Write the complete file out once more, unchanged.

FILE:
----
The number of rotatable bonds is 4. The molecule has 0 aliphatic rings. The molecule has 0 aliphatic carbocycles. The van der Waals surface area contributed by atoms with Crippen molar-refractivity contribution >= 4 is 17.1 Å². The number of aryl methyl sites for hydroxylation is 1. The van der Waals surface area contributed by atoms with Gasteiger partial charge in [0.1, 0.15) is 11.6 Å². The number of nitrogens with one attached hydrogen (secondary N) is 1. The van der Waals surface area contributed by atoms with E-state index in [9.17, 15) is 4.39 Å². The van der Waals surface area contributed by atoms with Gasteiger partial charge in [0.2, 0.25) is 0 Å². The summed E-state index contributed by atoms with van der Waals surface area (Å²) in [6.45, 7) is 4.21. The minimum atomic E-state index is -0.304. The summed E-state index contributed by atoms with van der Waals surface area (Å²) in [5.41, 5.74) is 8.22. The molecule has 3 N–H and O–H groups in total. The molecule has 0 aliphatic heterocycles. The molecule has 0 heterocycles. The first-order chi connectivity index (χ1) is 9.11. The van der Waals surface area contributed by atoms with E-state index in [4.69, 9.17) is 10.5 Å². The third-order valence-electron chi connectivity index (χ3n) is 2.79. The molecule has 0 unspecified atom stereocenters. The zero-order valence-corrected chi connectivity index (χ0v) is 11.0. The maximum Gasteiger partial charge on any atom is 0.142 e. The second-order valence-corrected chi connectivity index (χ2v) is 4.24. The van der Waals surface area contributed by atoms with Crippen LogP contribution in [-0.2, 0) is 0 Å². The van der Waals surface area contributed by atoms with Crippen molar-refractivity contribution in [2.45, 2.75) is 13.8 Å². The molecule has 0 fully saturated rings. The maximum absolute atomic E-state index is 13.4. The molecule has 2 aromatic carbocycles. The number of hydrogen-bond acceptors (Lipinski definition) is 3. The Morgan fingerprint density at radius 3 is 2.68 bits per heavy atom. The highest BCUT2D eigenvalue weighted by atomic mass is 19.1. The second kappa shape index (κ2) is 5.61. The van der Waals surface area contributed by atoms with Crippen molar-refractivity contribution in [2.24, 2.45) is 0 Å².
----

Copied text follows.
The number of rotatable bonds is 4. The molecule has 0 aliphatic rings. The molecule has 0 aliphatic carbocycles. The van der Waals surface area contributed by atoms with Crippen molar-refractivity contribution >= 4 is 17.1 Å². The number of aryl methyl sites for hydroxylation is 1. The van der Waals surface area contributed by atoms with Gasteiger partial charge in [0.1, 0.15) is 11.6 Å². The number of nitrogens with one attached hydrogen (secondary N) is 1. The van der Waals surface area contributed by atoms with E-state index in [9.17, 15) is 4.39 Å². The van der Waals surface area contributed by atoms with Gasteiger partial charge in [0.2, 0.25) is 0 Å². The summed E-state index contributed by atoms with van der Waals surface area (Å²) in [6.45, 7) is 4.21. The minimum atomic E-state index is -0.304. The summed E-state index contributed by atoms with van der Waals surface area (Å²) in [5.41, 5.74) is 8.22. The molecule has 3 N–H and O–H groups in total. The molecule has 0 aliphatic heterocycles. The molecule has 0 heterocycles. The first-order chi connectivity index (χ1) is 9.11. The van der Waals surface area contributed by atoms with E-state index in [4.69, 9.17) is 10.5 Å². The third-order valence-electron chi connectivity index (χ3n) is 2.79. The molecule has 0 unspecified atom stereocenters. The zero-order valence-corrected chi connectivity index (χ0v) is 11.0. The maximum Gasteiger partial charge on any atom is 0.142 e. The second-order valence-corrected chi connectivity index (χ2v) is 4.24. The van der Waals surface area contributed by atoms with Crippen LogP contribution in [-0.2, 0) is 0 Å². The van der Waals surface area contributed by atoms with Crippen molar-refractivity contribution in [2.45, 2.75) is 13.8 Å². The molecule has 0 fully saturated rings. The maximum absolute atomic E-state index is 13.4. The molecule has 2 aromatic carbocycles. The number of hydrogen-bond acceptors (Lipinski definition) is 3. The Morgan fingerprint density at radius 3 is 2.68 bits per heavy atom. The highest BCUT2D eigenvalue weighted by atomic mass is 19.1. The second kappa shape index (κ2) is 5.61. The van der Waals surface area contributed by atoms with Crippen molar-refractivity contribution in [2.24, 2.45) is 0 Å².